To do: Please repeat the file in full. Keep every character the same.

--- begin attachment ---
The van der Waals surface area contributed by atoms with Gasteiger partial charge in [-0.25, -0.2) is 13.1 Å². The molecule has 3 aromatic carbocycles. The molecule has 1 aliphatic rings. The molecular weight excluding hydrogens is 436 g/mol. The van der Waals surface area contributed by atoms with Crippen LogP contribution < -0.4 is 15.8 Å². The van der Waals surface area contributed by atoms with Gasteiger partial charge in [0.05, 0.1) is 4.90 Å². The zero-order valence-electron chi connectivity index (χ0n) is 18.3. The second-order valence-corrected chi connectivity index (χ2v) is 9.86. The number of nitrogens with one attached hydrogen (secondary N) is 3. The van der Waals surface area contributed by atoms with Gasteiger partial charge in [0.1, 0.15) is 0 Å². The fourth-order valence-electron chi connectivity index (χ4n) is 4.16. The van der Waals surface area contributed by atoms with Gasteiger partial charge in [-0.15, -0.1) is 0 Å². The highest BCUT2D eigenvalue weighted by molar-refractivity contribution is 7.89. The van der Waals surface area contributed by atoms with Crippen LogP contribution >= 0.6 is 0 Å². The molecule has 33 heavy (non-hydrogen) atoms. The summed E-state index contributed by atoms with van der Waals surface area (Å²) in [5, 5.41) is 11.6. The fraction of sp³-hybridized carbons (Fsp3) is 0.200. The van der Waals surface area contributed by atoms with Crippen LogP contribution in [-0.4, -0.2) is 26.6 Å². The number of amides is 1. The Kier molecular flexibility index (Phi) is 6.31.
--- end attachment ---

The van der Waals surface area contributed by atoms with Gasteiger partial charge in [-0.25, -0.2) is 13.1 Å². The molecule has 3 aromatic carbocycles. The molecule has 1 aliphatic rings. The molecular weight excluding hydrogens is 436 g/mol. The van der Waals surface area contributed by atoms with Crippen LogP contribution < -0.4 is 15.8 Å². The van der Waals surface area contributed by atoms with Gasteiger partial charge in [0.05, 0.1) is 4.90 Å². The zero-order valence-electron chi connectivity index (χ0n) is 18.3. The second-order valence-corrected chi connectivity index (χ2v) is 9.86. The number of nitrogens with one attached hydrogen (secondary N) is 3. The van der Waals surface area contributed by atoms with Gasteiger partial charge in [0.1, 0.15) is 0 Å². The fourth-order valence-electron chi connectivity index (χ4n) is 4.16. The van der Waals surface area contributed by atoms with Gasteiger partial charge in [-0.15, -0.1) is 0 Å². The highest BCUT2D eigenvalue weighted by molar-refractivity contribution is 7.89. The van der Waals surface area contributed by atoms with Crippen LogP contribution >= 0.6 is 0 Å². The molecule has 33 heavy (non-hydrogen) atoms. The summed E-state index contributed by atoms with van der Waals surface area (Å²) in [5, 5.41) is 11.6. The fraction of sp³-hybridized carbons (Fsp3) is 0.200. The van der Waals surface area contributed by atoms with Crippen LogP contribution in [-0.4, -0.2) is 26.6 Å². The number of amides is 1. The Kier molecular flexibility index (Phi) is 6.31.